Date: 26 March 2022/ League: Polish fifth tier
Final Score: 0-2 / Attendance: 500 (approx)
In A Nutshell
An enthralling experience inside an intriguing stadium more akin to a Jurassic Age ruin.
Bytom lies about 15 kilometres north-west of Katowice, and though regional trains run often, Uber is an easier and quicker option that should cost around PLN 35 (GBP 7). If you’re stopping in the city centre for a pint first, then Szombierki’s ground is a 30-minute walk – again, use Uber and you’ll be there in 10.
It had been three years since I’d seen these two teams meet, and a lot had changed in that time. For starters, my knowledge had expanded. In 2019, I’d known practically nothing about either club, now, I was armed with a solid sense of background. More than partially, that had come from my mate, Z., a GKS Katowice fan with a quizmaster’s knowledge of Poland’s lower leagues. The following are his words:
“Ruch and Szombierki are the two smallest clubs in Upper Silesia that have organized groups of fans that are completely independent of any links with other teams – for that reason, this match is a real classic for the football connoisseur.”
But expanding on that, it’s important to recognize that Szombierki – named so after the district they play in – are not even the biggest club in their own suburb. Dominated by Polonia Bytom, their fan activities are somewhat underground – and that’s despite the club once enjoying something of a heyday: winning the Polish title in 1980, they reached the last eight of the European Cup the following season and followed that up with a brief foray into the UEFA Cup the year after (losing in the first round to Feyenoord).
Onto Radzionkow, and I must admit to having a having an immense amount of admiration for their fan group – though not large in number, their unwavering loyalty and devotion is something special, and that’s even by Poland’s own insanely high standards. Enjoying a three-season spell in the top flight towards the end of the millennium, it’s one of those clubs that seems to have genuine potential to reach higher in the future.
And in my opinion, their fans would be fully deserving to see such success: by refusing to link up with other ‘bigger’ teams, this band of brothers have forged a true football bond among themselves. More than just good, this lot are up with the best – were I not a Bristol City fan, I’d be happy to be Ruch.
When it was opened in 1968, this stadium held 30,000, a fitting home for a team that at the time was playing in the top league. The years though have not been kind, both to the club and their ground. Reflecting the team’s misfortune, nowadays most of this oval-shaped arena has been abandoned to nature, swallowed whole by weeds, reeds, trees and bushes.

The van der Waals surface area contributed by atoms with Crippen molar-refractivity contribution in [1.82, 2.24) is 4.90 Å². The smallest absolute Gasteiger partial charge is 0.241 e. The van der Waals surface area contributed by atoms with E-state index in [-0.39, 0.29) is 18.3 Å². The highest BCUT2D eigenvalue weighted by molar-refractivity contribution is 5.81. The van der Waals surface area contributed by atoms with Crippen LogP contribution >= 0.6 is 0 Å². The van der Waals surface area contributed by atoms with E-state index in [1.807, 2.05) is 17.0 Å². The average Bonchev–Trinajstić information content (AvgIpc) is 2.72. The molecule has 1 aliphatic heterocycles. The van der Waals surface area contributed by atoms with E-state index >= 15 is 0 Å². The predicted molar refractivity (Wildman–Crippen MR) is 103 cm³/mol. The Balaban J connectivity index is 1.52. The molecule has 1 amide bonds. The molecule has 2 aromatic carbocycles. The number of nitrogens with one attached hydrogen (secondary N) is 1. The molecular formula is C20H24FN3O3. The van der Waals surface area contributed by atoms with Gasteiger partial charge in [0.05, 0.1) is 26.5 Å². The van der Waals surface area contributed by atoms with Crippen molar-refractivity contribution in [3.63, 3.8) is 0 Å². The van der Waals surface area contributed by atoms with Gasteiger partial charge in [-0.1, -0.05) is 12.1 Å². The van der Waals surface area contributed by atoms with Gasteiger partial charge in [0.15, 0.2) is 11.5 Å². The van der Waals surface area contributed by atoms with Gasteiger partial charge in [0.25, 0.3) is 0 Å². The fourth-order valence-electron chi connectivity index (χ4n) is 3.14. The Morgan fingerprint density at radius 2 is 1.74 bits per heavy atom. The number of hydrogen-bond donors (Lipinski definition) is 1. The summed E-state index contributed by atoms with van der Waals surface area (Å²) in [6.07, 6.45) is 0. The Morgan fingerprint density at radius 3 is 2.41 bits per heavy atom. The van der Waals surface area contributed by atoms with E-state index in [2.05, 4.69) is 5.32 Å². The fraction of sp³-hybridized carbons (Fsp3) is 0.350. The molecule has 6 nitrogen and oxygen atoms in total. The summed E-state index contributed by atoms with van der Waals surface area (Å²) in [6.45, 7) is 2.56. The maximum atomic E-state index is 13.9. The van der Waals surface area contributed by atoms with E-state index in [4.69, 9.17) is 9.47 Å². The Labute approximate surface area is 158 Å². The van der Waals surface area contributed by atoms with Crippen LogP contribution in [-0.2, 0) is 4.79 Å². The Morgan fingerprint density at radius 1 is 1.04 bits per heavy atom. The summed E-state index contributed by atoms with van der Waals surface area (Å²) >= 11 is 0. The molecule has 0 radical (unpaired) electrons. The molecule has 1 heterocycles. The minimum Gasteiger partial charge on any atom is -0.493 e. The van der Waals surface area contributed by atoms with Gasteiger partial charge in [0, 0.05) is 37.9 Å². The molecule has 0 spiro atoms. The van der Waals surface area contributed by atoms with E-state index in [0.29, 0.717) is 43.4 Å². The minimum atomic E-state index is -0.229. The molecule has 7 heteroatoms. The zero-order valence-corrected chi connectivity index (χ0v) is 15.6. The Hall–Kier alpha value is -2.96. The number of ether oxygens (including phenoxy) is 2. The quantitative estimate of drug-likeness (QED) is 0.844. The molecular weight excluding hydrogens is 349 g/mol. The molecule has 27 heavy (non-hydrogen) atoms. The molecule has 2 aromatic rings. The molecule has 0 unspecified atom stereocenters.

Still, it remains a sight to behold for the enthusiastic groundhopper – flanked by broken terracing, the main stand is crowned by an inverted plastic roof whose transparency has long been lost through a combination of grime and bird crap. Supported by a series of V-shaped pillars it does little to shelter the green seats below from the vagaries of the Polish weather, but it does add a strong semblance of character.
Obscuring a pea-coloured club house, it’s behind these columns you’ll find a BBQ grill, a beer stand and some benches scattered about. Then, to the side, a steep players tunnel that plunges down to pitch level as if it were Jacob’s Ladder.
For me though, the highlight is undoubtedly the away enclosure, a shallow, oblong strip of fenced concrete plopped inside a vast grassy bank. From a visual perspective, it looks utterly unique: surreal, almost savage in its zoo-like aesthetics. You find yourself smiling and uttering the words: “only in Poland”.
The first half offered little other than solid backing from the 75 or so travelling faithful. In the home end, the turnout had been poor – I was aware that Szombierki’s ‘ultra group’ was having problems in terms of raising numbers, but even so I hadn’t expected it to be so decimated. A few years ago, they’d taken 65 to Ruch, this time I don’t think they had much more than half of that at home. Limiting themselves to the occasional chant, they only seemed to stir with a ticker tape salute as halftime approached.
Underwhelmed, I spent most of the first half glugging back lager towards the back of the stand with a couple of the other photographers that, like me, had expected something more. But more did arrive with the second half. Despite their meager number, Szombierki’s fans rallied in the second to offer a good solid pyro show that was answered by Ruch’s own thick fog of orange smoking toxins.
After the lethargy of the first half, this quickly developed into a superb atmosphere with both sides bouncing off each other to create a stirring show – if the first 45-minutes had disappointed, the second half was a magnificent demonstration of lower league passion. I absolutely loved it, and credit for that goes to both sets of fans.
I’d heard many terrifying things about Bytom, but though I’m in no hurry to stay the night there, my afternoon in the city was surprisingly pleasant – in many ways, it reminded me of Katowice fifteen-years back: shabby and frayed around the edges, but also not short on cracked and faded charm. And as smudged and smeared as the centre might be, it’s not difficult to appreciate the Art Nouveau buildings that sprinkle the area.
But forget all that, what I liked most of all was a place called the Zelter – a modern-minded gastro pub with a hip design, friendly servers and a line-up of rebel craft beers from Poland’s top brewers.